- Substantial economic burden of cancer
- Much research done in precision oncology
- Cancer therapy has evolved
Each year on February 4th, World Cancer Day raises awareness about cancer as a critical health issue that we cannot dare to neglect. The global cancer burden is increasing rapidly in developing countries as population numbers continue to grow and life expectancies rise.
In low-income countries, poor patients receive only affordable or available treatments, rather than optimal ones. Other concerns regarding conventional cancer treatment are the many adverse side effects, the high rates of treatment resistance, and the rising cost of medical care to both patients and healthcare systems.
The economic burden of cancer is substantial due to both healthcare expenditure, as well as lost productivity due to morbidity and premature death.
In 2003, scientists mapped out the human genome, or DNA, for the first time. This project meant that better understanding of genetics was possible and led to the discovery of many different genetic diseases. While this project initially cost R41bn and took 10 years to complete, the cost to sequence a human genome has dropped to under R10 000 less than two decades later.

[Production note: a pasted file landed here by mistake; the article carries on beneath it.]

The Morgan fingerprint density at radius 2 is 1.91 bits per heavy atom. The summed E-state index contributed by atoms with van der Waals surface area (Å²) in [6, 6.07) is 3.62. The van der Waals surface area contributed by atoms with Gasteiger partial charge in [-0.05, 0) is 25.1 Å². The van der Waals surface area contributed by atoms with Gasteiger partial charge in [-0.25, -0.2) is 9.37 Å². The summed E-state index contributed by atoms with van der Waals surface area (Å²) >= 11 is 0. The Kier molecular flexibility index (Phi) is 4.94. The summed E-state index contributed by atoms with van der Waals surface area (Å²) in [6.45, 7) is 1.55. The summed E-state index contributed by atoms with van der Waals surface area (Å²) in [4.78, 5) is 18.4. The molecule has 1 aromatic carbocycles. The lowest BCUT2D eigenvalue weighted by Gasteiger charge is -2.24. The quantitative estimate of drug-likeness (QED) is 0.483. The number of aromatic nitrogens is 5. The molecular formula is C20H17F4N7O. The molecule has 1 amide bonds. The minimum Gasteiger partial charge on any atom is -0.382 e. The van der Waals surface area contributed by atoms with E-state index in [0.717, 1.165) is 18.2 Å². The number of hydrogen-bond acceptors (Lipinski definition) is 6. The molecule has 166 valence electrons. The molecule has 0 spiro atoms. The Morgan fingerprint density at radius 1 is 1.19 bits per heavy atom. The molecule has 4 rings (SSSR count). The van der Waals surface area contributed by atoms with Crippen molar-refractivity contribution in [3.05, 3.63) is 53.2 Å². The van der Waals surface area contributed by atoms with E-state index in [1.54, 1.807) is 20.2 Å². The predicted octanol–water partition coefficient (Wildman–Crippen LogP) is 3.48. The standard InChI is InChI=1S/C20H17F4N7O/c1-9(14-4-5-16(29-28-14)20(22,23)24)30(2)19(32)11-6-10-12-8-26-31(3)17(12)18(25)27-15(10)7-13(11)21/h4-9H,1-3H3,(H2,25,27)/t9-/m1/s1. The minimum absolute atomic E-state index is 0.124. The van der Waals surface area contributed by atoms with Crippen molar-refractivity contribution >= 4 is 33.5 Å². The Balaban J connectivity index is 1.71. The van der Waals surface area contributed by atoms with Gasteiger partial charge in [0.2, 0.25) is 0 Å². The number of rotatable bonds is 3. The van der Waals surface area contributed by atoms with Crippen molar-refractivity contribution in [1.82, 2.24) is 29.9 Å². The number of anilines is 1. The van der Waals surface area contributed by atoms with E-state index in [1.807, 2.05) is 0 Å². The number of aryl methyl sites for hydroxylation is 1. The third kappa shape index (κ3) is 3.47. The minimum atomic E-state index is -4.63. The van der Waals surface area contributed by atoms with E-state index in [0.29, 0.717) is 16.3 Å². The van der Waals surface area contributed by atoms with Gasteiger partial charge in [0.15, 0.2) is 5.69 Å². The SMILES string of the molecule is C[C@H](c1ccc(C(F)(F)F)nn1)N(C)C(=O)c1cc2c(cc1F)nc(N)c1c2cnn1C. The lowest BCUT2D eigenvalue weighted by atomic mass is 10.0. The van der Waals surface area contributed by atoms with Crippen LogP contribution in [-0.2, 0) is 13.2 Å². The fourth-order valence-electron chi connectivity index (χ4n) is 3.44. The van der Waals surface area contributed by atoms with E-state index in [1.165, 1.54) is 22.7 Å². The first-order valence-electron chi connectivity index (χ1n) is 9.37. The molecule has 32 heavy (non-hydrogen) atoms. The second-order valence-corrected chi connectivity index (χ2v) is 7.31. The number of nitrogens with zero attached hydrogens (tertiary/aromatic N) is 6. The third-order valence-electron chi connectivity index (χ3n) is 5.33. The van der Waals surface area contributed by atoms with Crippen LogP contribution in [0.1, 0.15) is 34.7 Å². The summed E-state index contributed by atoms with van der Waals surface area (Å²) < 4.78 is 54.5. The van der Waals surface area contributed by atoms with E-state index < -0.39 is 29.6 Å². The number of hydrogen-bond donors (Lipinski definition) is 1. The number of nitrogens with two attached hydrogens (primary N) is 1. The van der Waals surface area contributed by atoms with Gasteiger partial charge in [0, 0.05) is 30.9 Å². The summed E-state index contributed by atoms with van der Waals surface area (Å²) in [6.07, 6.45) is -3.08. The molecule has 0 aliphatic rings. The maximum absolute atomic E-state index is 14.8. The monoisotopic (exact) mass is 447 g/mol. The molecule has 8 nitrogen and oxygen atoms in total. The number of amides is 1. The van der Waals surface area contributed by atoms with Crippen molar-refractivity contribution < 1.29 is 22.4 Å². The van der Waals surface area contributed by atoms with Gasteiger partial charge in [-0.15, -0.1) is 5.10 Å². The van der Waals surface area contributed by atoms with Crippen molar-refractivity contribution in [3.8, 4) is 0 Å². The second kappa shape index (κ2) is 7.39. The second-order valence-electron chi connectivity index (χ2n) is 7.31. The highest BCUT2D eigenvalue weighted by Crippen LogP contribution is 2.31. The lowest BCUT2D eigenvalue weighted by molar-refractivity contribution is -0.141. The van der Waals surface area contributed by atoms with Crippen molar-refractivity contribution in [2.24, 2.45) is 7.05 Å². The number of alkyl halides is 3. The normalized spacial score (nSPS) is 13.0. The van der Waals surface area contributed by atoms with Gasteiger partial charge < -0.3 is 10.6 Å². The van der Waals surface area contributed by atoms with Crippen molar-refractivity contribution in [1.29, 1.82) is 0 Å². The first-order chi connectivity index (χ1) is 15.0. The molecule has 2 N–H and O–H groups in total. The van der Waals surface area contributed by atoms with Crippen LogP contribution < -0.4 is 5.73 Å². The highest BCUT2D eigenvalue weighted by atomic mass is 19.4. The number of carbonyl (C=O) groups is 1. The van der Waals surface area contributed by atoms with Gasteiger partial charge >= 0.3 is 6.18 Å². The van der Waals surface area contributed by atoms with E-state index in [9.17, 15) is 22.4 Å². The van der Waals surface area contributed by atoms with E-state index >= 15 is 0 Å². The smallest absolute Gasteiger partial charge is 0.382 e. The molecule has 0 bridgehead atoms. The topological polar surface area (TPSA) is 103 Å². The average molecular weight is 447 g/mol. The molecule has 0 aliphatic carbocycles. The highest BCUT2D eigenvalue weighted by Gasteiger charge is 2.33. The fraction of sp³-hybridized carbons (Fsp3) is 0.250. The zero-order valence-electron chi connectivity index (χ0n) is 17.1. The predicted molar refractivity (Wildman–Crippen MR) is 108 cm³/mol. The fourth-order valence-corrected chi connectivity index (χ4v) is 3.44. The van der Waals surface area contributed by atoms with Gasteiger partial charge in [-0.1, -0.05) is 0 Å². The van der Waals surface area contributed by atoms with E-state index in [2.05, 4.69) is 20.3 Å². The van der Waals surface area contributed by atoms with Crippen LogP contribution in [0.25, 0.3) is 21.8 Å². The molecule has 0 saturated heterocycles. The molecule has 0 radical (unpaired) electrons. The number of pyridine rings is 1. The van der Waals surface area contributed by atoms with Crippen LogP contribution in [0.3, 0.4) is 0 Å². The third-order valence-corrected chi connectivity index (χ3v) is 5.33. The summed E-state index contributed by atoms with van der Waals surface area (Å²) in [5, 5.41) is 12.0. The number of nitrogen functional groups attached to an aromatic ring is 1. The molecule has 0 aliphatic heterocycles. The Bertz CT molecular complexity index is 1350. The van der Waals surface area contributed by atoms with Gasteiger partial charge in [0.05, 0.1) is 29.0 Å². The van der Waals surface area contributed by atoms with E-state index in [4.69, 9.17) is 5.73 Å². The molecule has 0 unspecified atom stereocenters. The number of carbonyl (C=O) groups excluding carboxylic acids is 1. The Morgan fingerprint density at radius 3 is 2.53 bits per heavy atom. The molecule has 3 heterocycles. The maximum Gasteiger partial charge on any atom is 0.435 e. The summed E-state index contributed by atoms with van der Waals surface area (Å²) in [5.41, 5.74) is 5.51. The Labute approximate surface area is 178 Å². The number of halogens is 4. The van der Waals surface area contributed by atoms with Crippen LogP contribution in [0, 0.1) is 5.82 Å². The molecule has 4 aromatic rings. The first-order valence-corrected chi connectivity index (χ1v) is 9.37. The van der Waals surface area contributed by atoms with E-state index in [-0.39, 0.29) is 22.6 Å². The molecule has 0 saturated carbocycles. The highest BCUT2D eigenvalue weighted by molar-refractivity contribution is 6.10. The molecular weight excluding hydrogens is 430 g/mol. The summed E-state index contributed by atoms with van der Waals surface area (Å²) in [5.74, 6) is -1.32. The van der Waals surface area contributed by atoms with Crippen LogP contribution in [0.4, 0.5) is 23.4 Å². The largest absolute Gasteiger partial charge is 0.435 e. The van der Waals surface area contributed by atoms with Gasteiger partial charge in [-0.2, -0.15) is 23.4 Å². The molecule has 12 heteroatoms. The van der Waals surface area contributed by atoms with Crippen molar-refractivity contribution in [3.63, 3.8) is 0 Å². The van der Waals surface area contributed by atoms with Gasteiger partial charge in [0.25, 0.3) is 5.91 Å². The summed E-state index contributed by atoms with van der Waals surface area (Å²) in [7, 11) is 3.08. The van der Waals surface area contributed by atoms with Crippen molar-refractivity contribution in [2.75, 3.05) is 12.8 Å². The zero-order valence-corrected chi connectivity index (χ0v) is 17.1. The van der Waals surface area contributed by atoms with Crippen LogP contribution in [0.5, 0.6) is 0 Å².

It is predicted to reduce even further to approximately R1 500 in the next five years. Because of its affordability, this technique has become so much more accessible to the medical world and may help advance personalised medicine. This helps doctors and clinicians to choose therapies and treatments that are more likely to work – treatments that are more personalised to individual patients and their specific disease.
Cancer occurs when mutations, or accidental changes, take place in the DNA of a specific cells or tissue within the body. These cells then continue to grow excessively, forming a tumour, which then pushes into the surrounding body tissues, and may spread to other parts of the body.
The same type of tumour, e.g. a lung tumour from different patients can have different mutations, and the primary tumour can also have different mutations compared to tumours which have spread to other organs in the same patient. However, understanding exactly where the DNA is mutated could help oncologists to choose more effective therapies for each specific type of cancer.
This is known as precision oncology, and would aim to improve treatment efficacy, while reducing adverse effects.
Considering the need to understand the genetic mutations within cancer, there has been much research done in this field over the past few years. Some of the biggest breakthroughs include the discovery of both CRISPR (Clustered Regularly Interspaced Short Palindromic Repeats) and circulating tumour DNA.
While it may sound unusual, bacteria can also get infected by viruses which are over a hundred times smaller than bacteria. To protect themselves against viruses and other invaders, some bacteria have “anti-virus DNA” called CRISPR which they use to edit the genes within the virus and render it powerless.
After scientists discovered this, they realised that this could be used to edit DNA in other settings too. Considering the powerful role played by mutated or “broken” DNA in the development of cancer, it was hoped that CRISPR, along with an intracellular pair of “scissors” called Cas9, could be used to edit these damaged genes within cancer cells.